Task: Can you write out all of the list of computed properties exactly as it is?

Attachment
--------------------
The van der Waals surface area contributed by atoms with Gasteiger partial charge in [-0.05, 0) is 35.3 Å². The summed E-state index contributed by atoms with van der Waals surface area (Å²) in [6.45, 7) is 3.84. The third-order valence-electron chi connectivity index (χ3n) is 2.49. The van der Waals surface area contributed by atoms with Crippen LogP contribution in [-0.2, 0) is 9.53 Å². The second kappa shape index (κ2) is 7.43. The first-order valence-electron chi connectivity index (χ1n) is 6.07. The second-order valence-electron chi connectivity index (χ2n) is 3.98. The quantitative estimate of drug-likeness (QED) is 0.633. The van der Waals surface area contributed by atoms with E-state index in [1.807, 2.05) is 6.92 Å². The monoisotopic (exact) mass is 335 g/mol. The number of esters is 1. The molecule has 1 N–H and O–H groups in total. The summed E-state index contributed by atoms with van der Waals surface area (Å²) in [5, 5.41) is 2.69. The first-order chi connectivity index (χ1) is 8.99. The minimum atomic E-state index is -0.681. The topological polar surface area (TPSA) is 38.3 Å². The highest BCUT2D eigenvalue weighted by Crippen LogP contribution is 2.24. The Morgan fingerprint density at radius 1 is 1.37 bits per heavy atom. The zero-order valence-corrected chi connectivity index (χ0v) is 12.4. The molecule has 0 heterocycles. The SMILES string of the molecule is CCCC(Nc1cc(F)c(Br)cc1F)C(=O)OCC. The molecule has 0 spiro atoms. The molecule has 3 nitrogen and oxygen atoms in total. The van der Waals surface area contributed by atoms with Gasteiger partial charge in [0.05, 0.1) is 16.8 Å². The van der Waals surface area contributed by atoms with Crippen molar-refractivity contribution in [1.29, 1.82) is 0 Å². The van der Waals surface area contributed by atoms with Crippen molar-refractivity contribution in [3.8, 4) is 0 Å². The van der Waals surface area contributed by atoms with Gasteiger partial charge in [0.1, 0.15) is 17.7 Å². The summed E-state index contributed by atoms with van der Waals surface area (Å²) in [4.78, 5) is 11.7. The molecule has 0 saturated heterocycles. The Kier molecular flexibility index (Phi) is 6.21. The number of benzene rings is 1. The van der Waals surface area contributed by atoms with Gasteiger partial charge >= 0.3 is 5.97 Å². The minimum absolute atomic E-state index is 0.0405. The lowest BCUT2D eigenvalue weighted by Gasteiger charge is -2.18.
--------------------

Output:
The van der Waals surface area contributed by atoms with Gasteiger partial charge in [-0.05, 0) is 35.3 Å². The summed E-state index contributed by atoms with van der Waals surface area (Å²) in [6.45, 7) is 3.84. The third-order valence-electron chi connectivity index (χ3n) is 2.49. The van der Waals surface area contributed by atoms with Crippen LogP contribution in [-0.2, 0) is 9.53 Å². The second kappa shape index (κ2) is 7.43. The first-order valence-electron chi connectivity index (χ1n) is 6.07. The second-order valence-electron chi connectivity index (χ2n) is 3.98. The quantitative estimate of drug-likeness (QED) is 0.633. The van der Waals surface area contributed by atoms with E-state index in [1.807, 2.05) is 6.92 Å². The monoisotopic (exact) mass is 335 g/mol. The number of esters is 1. The molecule has 1 N–H and O–H groups in total. The summed E-state index contributed by atoms with van der Waals surface area (Å²) in [5, 5.41) is 2.69. The first-order chi connectivity index (χ1) is 8.99. The minimum atomic E-state index is -0.681. The topological polar surface area (TPSA) is 38.3 Å². The highest BCUT2D eigenvalue weighted by Crippen LogP contribution is 2.24. The Morgan fingerprint density at radius 1 is 1.37 bits per heavy atom. The zero-order valence-corrected chi connectivity index (χ0v) is 12.4. The molecule has 0 heterocycles. The SMILES string of the molecule is CCCC(Nc1cc(F)c(Br)cc1F)C(=O)OCC. The molecule has 0 spiro atoms. The molecule has 3 nitrogen and oxygen atoms in total. The van der Waals surface area contributed by atoms with Gasteiger partial charge in [0.05, 0.1) is 16.8 Å². The van der Waals surface area contributed by atoms with Crippen molar-refractivity contribution in [1.29, 1.82) is 0 Å². The van der Waals surface area contributed by atoms with Crippen molar-refractivity contribution in [3.8, 4) is 0 Å². The van der Waals surface area contributed by atoms with Gasteiger partial charge in [0.1, 0.15) is 17.7 Å². The summed E-state index contributed by atoms with van der Waals surface area (Å²) in [4.78, 5) is 11.7. The molecule has 0 saturated heterocycles. The Kier molecular flexibility index (Phi) is 6.21. The number of benzene rings is 1. The van der Waals surface area contributed by atoms with Gasteiger partial charge >= 0.3 is 5.97 Å². The minimum absolute atomic E-state index is 0.0405. The lowest BCUT2D eigenvalue weighted by Gasteiger charge is -2.18.